The Speaking Tree : The Extraordinary Gift Of Japji
Sunday, April 22, 2007
The Speaking Tree is a column that appears in the Times Of India and covers topics varied and wide. Almost all of them are commentaries by contemporary figures on the universal teachings of the great masters and their eternally relevant message to mankind. I feel lucky to read the column some days as I did today with this one : “THE SPEAKING TREE: Story of Nanak’s Death And Birth of Japji Sahib (the very first words uttered by Guru Nanak after self-realisation)” by Osho.
Nanak sat on the bank of the river in total darkness with his friend and follower, Mardana. Suddenly, he removed his clothes and walked into the river. Mardana called after him, “Where are you going? The night is so dark and cold!” Nanak went further and further, he plunged into the depths of the river. Mardana waited… but Nanak did not return… Mardana ran back to the village and woke up everyone. It was midnight, but a crowd collected at the riverside because everyone loved Nanak… They ran back and forth the whole length of the river bank but to no avail. Three days passed. By now it was certain that Nanak had drowned. The people imagined that his body must have been carried away by the swift current and perhaps eaten by wild animals. The village was in mourning. On the third night Nanak appeared from the river. The first words he spoke became the Japji Sahib…..And it is evident that the more profound the subject matter, the greater the need for symbols. When Nanak disappeared in the river, the story goes that he stood before the gate of God. He experienced God… God spoke to him, “Now go back and give unto others what I have given unto you”. The Japji is Nanak’s first offering after his God-experience. Unless you lose yourself completely, until you die, you cannot hope to meet God. Your annihilation becomes his being. As long as you are, he cannot be. This is the symbolic meaning of drowning in the river. You too will have to lose yourself; you too will have to drown. Death is only completed after three days, because the ego does not give up easily. The three days in Nanak’s story represent the time required for his ego to dissolve completely. Since the people could only see the ego and not the soul, they thought Nanak was dead.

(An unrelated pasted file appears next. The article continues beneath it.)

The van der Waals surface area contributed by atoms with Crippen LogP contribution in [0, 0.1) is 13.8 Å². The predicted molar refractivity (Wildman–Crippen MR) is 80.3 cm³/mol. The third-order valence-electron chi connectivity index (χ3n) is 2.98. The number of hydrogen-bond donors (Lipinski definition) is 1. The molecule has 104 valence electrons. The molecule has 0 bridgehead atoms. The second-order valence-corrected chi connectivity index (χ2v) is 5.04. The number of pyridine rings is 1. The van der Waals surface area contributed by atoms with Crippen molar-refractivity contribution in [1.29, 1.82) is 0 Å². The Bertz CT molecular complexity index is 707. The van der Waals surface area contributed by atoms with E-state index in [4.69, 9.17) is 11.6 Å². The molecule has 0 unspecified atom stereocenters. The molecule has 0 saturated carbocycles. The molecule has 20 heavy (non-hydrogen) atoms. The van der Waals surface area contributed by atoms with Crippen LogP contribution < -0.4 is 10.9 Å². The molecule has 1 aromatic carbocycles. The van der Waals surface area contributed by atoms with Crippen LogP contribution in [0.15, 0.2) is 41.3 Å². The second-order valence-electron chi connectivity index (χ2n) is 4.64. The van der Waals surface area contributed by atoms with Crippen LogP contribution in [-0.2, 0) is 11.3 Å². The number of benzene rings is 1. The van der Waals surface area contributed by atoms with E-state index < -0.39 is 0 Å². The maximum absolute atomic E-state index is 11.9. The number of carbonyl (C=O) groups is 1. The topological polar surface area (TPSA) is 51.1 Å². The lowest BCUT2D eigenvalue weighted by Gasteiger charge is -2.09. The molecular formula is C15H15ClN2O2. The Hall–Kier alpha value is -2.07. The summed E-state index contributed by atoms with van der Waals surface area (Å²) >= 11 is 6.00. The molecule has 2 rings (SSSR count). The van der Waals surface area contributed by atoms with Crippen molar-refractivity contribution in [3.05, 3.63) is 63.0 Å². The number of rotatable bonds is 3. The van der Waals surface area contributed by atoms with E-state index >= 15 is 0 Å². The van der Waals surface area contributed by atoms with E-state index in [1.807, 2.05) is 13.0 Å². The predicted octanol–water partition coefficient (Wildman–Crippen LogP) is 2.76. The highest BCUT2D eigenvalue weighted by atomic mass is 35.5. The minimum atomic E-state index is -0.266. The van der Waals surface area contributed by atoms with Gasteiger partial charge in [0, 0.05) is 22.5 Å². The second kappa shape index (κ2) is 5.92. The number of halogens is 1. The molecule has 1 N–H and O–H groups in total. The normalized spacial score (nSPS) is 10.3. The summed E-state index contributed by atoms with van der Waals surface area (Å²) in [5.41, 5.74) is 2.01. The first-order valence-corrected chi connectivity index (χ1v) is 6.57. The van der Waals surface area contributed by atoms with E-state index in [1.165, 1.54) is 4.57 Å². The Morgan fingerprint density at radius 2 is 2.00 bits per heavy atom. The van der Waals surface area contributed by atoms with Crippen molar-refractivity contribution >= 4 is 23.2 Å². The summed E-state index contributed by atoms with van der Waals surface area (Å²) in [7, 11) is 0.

The one who is lost invariably returns, but he returns as new. He who treads the path most certainly returns. While he was on the path he was thirsty, but when he returns he is a benefactor; he has left a beggar, he returns a king. Whoever follows the path carries his begging bowl; when he comes back he possesses infinite treasures. To appear before God, to attain the beloved, are purely symbolic terms and not to be taken literally. There is no God sitting somewhere on high before whom you appear. But to speak of it, how else can it be expressed? When the ego is eradicated, when you disappear, whatever is before your eyes, is God Himself. God is not a person — God is an energy beyond form. To stand before this formless energy means to see Him wherever you look, whatever you see. When the eyes open, everything is He. Ego is like the mote in your eye; the minute it is removed, God stands revealed before you. And no sooner does God manifest, than you also become God, because there is nothing besides Him. Nanak returned, but the Nanak who returned was also God himself. Then each word uttered became so invaluable as to be beyond price, each word equal to the words of the Vedas.